The choreography was confusing yet potentially perfect. Argentina has now used up the one-month grace period granted by a US judge to reach a deal with hedge funds demanding $1.5 billion in payment on bonds they bought after Argentina’s 2001 default.
In fact, the government of Cristina Fernández de Kirchner never seemed very concerned about the possible consequences of a second default.
After a six-hour meeting on Wednesday with these “holdout” funds inside the New York office of Daniel Pollack, the court-appointed mediator, Argentina’s economy minister, Axel Kicillof, walked out and gave the thumbs-up.
But then ratings agency Standard & Poor’s immediately announced that Argentina was going into “selective default.”
At a press conference at the Argentina consulate in New York, Kicillof’s reaction was: “Who believes in the ratings agencies anyway?”
We will not sign any agreement that could compromise the future of Argentineans” Axel Kicillof, economy minister
Meanwhile, Pollack issued his own statement on Wednesday evening: “Unfortunately, no agreement was reached and the Republic of Argentina will imminently be in default.”
The mediator added that regular citizens of Argentina will be the ultimate victims of the lack of agreement, and that while the consequences of default are not entirely predictable, “they are certainly not positive.”
As soon as Kicillof’s press conference ended, however, the Argentinean financial daily Ámbito Financiero ran a story claiming that the country’s banks have already reached their own private deal with the “vulture funds,” as the government calls them. Under this deal, banks will pay the holdouts the full amount owed, making the country’s default a very short-term situation.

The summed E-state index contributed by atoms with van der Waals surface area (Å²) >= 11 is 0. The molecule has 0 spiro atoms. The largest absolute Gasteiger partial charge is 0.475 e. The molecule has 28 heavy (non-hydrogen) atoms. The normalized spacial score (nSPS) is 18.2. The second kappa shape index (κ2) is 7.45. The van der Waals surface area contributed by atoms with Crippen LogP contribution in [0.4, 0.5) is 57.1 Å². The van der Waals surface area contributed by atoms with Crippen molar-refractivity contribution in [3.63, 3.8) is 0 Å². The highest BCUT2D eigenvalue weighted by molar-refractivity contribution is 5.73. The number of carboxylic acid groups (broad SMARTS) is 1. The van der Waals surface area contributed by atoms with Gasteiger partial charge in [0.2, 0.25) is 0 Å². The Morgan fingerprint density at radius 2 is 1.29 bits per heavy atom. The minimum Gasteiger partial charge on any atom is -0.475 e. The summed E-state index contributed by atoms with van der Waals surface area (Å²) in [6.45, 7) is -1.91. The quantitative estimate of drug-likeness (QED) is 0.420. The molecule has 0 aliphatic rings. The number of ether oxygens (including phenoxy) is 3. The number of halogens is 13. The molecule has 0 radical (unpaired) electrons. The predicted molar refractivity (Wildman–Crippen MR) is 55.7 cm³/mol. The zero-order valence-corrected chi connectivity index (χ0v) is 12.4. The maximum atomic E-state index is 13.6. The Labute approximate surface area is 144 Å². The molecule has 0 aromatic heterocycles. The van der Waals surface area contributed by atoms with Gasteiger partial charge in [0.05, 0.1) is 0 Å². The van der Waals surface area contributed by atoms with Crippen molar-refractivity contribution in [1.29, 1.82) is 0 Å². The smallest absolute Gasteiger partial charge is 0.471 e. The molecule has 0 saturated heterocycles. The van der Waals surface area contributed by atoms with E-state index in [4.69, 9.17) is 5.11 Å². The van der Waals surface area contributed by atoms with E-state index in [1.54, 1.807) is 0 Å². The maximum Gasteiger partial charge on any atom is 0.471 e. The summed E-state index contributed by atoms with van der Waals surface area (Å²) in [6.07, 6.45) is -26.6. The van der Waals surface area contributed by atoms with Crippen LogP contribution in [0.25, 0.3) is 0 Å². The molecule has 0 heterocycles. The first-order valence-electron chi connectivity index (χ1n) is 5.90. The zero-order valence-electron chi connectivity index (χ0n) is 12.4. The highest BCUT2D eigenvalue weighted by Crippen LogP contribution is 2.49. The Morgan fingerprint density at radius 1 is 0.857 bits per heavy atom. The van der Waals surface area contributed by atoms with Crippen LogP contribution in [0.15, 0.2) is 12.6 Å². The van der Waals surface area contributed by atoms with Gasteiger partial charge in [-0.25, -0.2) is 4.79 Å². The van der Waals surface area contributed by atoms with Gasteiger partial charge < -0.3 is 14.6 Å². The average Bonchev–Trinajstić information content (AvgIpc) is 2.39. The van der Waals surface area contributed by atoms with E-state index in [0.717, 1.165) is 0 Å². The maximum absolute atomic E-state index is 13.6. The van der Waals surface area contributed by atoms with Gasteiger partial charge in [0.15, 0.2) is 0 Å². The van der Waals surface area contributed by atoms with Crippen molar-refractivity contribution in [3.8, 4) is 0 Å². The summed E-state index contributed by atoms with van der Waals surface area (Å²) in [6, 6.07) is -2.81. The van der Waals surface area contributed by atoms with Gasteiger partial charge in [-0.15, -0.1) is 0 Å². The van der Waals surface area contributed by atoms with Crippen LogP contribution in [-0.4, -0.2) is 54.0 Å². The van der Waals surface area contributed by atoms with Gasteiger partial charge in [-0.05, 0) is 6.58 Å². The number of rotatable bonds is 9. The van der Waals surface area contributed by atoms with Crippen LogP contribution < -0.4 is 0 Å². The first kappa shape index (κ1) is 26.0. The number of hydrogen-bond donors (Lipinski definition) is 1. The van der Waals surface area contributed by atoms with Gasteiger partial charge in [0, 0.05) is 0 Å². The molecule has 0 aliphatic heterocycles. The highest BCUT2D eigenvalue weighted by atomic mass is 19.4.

As it is an agreement between private parties, if true, it would mean that the Argentinean government would not be legally bound if other creditors show up in future demanding that their bonds be repaid in full as well.
This is an important point, as Argentina had the obligation to pay $539 million to other bondholders who had accepted significant reductions on amounts owed them during earlier debt restructuring processes, as opposed to the hedge funds who refused the reduction. This payment was due by June 30.
Daniel Pollack, mediator
Argentina wired the $539 million to the Bank of New York Mellon in an attempt to meet that payment, but Judge Thomas Griesa of the Federal District Court in Manhattan blocked it until the two holdout funds, NML Capital and Aurelius Management, received their own $1.5 billion.
But Argentina is keeping in mind something called the RUFO clause, which entitles restructured bondholders to demand better payment if Argentina voluntarily offers better conditions to other creditors – in this case, the hedge funds. The RUFO clause expires in 2015.
“I want to be very clear about what we are going to do: we will not sign any agreement that could compromise the future of Argentineans,” said Kicillof in his press conference. “We will take all necessary steps based on our contracts and international law so that this unprecedented situation does not get prolonged. We will seek a fair and legal solution for 100 percent of our creditors.”
On Thursday, Argentina’s daily La Nación reported that the deal with banks appeared to be stalled, but not necessarily cancelled.
Argentina’s carefully choreographed moves could turn out to be perfect – as long as the deal with the private banks works out, the selective default is truly short-term, and millions of citizens are not left in the lurch.